McRae plays the puppet-master

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The Independent Online

Northampton 12 Gloucester 18

Northampton 12 Gloucester 18

The case for the defence could not have been presented more emphatically. For all their attacking verve - and Gloucester possessed imagination and pace out wide in the shape of Marcel Garvey and James Simpson-Daniel - it was their ability to keep out the Northampton marauders which won them the game.

Saints had scored 10 tries in their opening two matches, but even when Gloucester were reduced to 14 men for 10 minutes just after the hour, there was not a glimmer of a chance.

"We did a lot of our defensive training with reduced numbers," said Gloucester's defence specialist, Dave Ellis, who also helps the French national team in this aspect of their game, "because with fewer players on the pitch you have to defend in a different way, whereas with full numbers you can push up and know you are not going to get caught out."

One example was when Simpson-Daniel pulled off the tackle of the match, knocking John Rudd backwards fully 10 metres before dumping the 17-stone Saints wing on his backside and into touch.

In addition to the defence, Ellis estimating a Gloucester tackle count in the region of 100 to 110, there was also the direction given to the Cherry and Whites by Duncan McRae. The former New South Wales Waratah was more puppet-master than fly-half as he manipulated affairs with his kicking, which pulled the Saints' every which way and turned them repeatedly, thwarting their every attempt to gain a foothold in opposition territory.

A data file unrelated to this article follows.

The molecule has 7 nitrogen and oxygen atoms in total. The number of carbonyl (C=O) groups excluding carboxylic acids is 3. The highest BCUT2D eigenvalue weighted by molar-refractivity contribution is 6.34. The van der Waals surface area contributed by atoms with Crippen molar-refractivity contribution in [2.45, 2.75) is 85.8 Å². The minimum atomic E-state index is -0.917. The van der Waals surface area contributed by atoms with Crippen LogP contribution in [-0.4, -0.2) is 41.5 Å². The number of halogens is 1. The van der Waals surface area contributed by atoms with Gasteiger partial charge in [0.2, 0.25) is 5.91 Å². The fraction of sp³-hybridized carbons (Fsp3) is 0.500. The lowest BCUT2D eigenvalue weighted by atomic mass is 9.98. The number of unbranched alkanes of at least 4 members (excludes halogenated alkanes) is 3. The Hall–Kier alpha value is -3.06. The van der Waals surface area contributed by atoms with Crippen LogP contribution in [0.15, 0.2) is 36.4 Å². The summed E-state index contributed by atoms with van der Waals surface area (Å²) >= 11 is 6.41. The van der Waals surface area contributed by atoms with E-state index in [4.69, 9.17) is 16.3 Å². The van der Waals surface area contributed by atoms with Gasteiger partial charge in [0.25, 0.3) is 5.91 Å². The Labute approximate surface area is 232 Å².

And to make matters worse, Gloucester were happy to concede the line-out from McRae's kicks because the outstanding Alex Brown, in partnership with James Forrester, posed a pile of problems on the Saints' throw while collecting their own ball virtually untroubled.

Even the scrum, where the last minute loss of prop Gary Powell could have proved disastrous, saw the rookie Nick Wood and Terry Sigley proving equal to the task.

Without a guaranteed fundamental platform of possession, Saints had to rely on scavenging for the occasional Gloucester turnovers and over-ambitious passes, and whatever other scraps could be gleaned from the tight-fisted West Countrymen.

For their part Gloucester showed far more willingness to play a wide game, and one that involved forwards as well as backs. Their first try saw Sigley bursting through flimsy cover before slipping a scoring pass to the hooker Olivier Azam.

Their second try, which sent large numbers of the 12,093 crowd home before the final whistle, was courtesy of McRae's kick deep and to the right, well away from the ever dangerous Bruce Reihana. "I was just determined to keep the ball away from Bruce," said the Australian.

Ben Cohen and Steve Thompson's frantic efforts could not keep Garvey away from the ball though, and he slid over, with the ball - and the match - safely tucked away.

Northampton: Penalties Drahm 4. Gloucester: Tries Azam, Garvey; Conversion Paul; Penalty Paul; Drop Goal McRae.

Northampton: B Reihana; J Rudd, M Tucker, M Stcherbina, B Cohen; P Grayson, S Drahm, 13), J Howard; T Smith, S Thompson, R Kempson, S Boome, D Browne (M Lord, 59), A Blowers (D Fox, 59), G Seely, C Krige (capt).

Gloucester: J Goodridge; M Garvey, T Fanolua, H Paul, J Simpson-Daniel; D McRae, A Gomarsall; N Wood, O Azam (C Fortey, 54), T Sigley, P Buxton, A Brown, J Boer (capt), J Forrester, A Hazell (A Balding, 54).

Referee: S Lander (Cheshire)